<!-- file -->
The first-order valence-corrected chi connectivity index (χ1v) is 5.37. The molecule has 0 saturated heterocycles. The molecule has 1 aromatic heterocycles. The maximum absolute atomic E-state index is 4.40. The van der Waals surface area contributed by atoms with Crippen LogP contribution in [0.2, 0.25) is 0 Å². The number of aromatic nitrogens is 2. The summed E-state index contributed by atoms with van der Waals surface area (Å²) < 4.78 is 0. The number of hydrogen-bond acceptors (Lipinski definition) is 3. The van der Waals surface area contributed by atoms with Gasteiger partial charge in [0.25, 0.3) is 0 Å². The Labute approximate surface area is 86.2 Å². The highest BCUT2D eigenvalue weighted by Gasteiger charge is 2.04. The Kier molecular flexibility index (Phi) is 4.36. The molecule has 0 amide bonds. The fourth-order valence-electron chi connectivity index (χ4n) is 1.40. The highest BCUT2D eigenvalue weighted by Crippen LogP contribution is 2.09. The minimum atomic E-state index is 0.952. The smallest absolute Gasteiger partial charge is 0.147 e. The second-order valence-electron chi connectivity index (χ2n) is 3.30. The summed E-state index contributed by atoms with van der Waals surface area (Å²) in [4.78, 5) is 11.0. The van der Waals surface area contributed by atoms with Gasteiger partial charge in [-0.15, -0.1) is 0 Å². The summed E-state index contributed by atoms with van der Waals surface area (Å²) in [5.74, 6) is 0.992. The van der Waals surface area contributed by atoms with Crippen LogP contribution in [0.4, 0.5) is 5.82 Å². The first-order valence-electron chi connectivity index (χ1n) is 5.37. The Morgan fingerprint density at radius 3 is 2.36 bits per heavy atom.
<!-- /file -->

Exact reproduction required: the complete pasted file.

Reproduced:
The first-order valence-corrected chi connectivity index (χ1v) is 5.37. The molecule has 0 saturated heterocycles. The molecule has 1 aromatic heterocycles. The maximum absolute atomic E-state index is 4.40. The van der Waals surface area contributed by atoms with Crippen LogP contribution in [0.2, 0.25) is 0 Å². The number of aromatic nitrogens is 2. The summed E-state index contributed by atoms with van der Waals surface area (Å²) < 4.78 is 0. The number of hydrogen-bond acceptors (Lipinski definition) is 3. The van der Waals surface area contributed by atoms with Gasteiger partial charge in [0.25, 0.3) is 0 Å². The Labute approximate surface area is 86.2 Å². The highest BCUT2D eigenvalue weighted by Gasteiger charge is 2.04. The Kier molecular flexibility index (Phi) is 4.36. The molecule has 0 amide bonds. The fourth-order valence-electron chi connectivity index (χ4n) is 1.40. The highest BCUT2D eigenvalue weighted by Crippen LogP contribution is 2.09. The minimum atomic E-state index is 0.952. The smallest absolute Gasteiger partial charge is 0.147 e. The second-order valence-electron chi connectivity index (χ2n) is 3.30. The summed E-state index contributed by atoms with van der Waals surface area (Å²) in [4.78, 5) is 11.0. The van der Waals surface area contributed by atoms with Gasteiger partial charge in [-0.15, -0.1) is 0 Å². The summed E-state index contributed by atoms with van der Waals surface area (Å²) in [5.74, 6) is 0.992. The van der Waals surface area contributed by atoms with Crippen LogP contribution in [0.4, 0.5) is 5.82 Å². The first-order valence-electron chi connectivity index (χ1n) is 5.37. The Morgan fingerprint density at radius 3 is 2.36 bits per heavy atom.